Recall from the previous post that:
Equation (A)
$$L(x) + [(x  2)/(x(x  1))] = U(x) + [(x  1)/(x(x + 1))] = 3$$
Furthermore, recall that:
$$L(q) < I(q^k) + I(n^2) <= U(q)$$
where $N = {q^k}{n^2}$ is a (hypothetical) Odd Perfect Number (OPN).
Lastly, recall that:
$$I(q) + I(n^2) = U(q)$$
I have some "pressing" questions at this point:
[[ #1 ]]
What happens to Equation (A) if I change $x$ to $x + 1$? (i.e. What happens if I do a "translation"?)
$$L(x + 1) + [(x  1)/(x(x + 1))] = U(x + 1) + [x/(x + 1)(x + 2))] = 3$$
[[ #2 ]]
What happens to Equation (A) and the last equation if I let
$$x = P$$
and
$$x + 1 = Q$$
(i.e., $P + 1 = Q$)?
(i.e. What happens if I do a "restriction" after doing the "translation" in [[ #1 ]]?)
$$L(P) + [(P  2)/(P(P  1))] = U(P) + [(P  1)/(P(P + 1))] = 3$$
$$L(Q) + [(Q  2)/(Q(Q  1))] = U(Q) + [(Q + 1)/(Q)(Q + 3))] = 3$$
Consequently:
$$L(P) + [(P  2)/(P(P  1))] = U(P) + [(P  1)/(P(P + 1))]$$
equals
$$L(Q) + [(Q  2)/(Q(Q  1))] = U(Q) + [(Q + 1)/(Q)(Q + 3))]$$
[[ #3 ]]
What will happen to the last two equations if you interchange the "roles" of $P$ and $Q$? (In this sense, we are trying to check if $L(x)$ and $U(x)$ are "invertible" functions when restricted to integers $P$ and $Q$ satisfying $Q = P + 1$.)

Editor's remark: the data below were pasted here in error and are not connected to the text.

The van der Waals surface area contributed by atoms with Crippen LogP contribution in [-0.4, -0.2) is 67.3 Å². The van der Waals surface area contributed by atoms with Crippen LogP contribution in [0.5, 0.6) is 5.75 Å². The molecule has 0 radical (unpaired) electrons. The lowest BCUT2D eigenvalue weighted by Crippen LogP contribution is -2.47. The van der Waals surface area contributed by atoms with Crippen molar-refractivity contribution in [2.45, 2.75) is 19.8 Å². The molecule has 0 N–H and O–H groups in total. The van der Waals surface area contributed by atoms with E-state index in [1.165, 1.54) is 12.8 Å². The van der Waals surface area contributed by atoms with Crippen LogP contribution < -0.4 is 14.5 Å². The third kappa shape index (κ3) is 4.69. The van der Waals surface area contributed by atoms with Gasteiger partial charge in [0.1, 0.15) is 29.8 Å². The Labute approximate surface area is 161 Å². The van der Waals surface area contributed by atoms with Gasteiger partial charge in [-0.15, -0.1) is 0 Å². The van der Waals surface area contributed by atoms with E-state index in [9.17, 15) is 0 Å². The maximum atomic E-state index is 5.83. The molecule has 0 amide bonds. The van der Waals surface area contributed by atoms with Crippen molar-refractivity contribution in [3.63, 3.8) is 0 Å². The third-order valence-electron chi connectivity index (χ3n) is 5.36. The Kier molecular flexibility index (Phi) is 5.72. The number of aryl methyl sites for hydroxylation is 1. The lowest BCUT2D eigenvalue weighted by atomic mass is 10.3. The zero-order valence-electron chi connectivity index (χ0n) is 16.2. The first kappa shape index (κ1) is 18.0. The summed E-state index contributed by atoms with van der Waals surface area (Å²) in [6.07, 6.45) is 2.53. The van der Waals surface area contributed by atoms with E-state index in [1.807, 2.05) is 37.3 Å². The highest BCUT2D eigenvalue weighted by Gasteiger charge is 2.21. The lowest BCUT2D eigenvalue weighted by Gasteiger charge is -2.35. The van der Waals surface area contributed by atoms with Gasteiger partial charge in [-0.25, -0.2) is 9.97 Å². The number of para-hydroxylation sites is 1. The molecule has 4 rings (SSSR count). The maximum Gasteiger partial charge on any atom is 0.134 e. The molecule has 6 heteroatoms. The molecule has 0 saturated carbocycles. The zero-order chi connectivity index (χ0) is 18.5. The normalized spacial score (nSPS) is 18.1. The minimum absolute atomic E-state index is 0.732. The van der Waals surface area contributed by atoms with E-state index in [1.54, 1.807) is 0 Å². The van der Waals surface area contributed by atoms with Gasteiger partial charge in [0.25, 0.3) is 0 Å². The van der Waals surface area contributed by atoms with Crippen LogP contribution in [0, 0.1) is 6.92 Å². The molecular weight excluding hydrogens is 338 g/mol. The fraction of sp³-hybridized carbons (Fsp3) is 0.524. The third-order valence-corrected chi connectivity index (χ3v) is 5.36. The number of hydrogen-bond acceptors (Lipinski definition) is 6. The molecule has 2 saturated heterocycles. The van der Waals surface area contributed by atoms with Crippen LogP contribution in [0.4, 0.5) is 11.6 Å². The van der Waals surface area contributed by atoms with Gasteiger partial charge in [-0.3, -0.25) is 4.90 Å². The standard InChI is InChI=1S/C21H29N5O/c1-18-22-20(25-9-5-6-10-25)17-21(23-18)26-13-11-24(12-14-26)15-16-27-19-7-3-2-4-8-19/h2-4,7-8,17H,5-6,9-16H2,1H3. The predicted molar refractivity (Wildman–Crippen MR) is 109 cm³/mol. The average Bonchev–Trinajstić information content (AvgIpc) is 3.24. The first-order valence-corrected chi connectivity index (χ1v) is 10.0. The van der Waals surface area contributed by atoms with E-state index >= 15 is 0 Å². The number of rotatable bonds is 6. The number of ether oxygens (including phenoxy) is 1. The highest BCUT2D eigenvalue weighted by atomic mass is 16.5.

So we go like:
$$L(Q) + [(Q  2)/(Q(Q  1))] = U(Q) + [(Q  1)/(Q(Q + 1))]$$
$$L(P) + [(P  2)/(P(P  1))] = U(P) + [(P + 1)/(P)(P + 3))]$$
So it does seem to be the case (at least, to myself) that $L(x)$ and $U(x)$ are indeed "invertible".
For the record, the inverses of
$$L(x) = (3x^2  4x + 2)/[x(x  1)]$$
and
$$U(x) = (3x^2 + 2x + 1)/[x(x + 1)]$$
are:
$${L^{1}}(x) = [\sqrt{x^2  8} + (x  4)]/[2(x  3)]$$
$${U^{1}}(x) = [\sqrt{x^2  8}  (x  2)]/[2(x  3)]$$
Note that the inverses satisfy the equation:
$${L^{1}}(x) = {U^{1}}(x) + [(x  1)/(x  3)]$$
or equivalently:
$${L^{1}}(x)  {U^{1}}(x) = 1 + [2/(x  3)]$$
for all $x$ in $[5, \infty)$.
In particular, compare the resulting inequalities for the inverses:
$$1 < {U^{1}}(x) < {L^{1}}(x) < 2$$
with the inequalities for the functions:
$$2\sqrt{2} < L(x) < U(x) < 3$$
IN GENERAL, we have:
$$1 < [U^{1}](x) < [L^{1}](x) < L(x) < U(x) < 3$$
for all $$x \in [5, \infty).$$
LASTLY, note that:
$$L(x + 1) = U(x)$$
for all $x$ not in the set $\{1, 0, 1\}$.
Graphically, we have:
where
= OR ===
both denote the usual equality symbol, and


denotes the usual inequality between the one below and the one above.
(i.e.
$b$


$a$
means that $a < b$).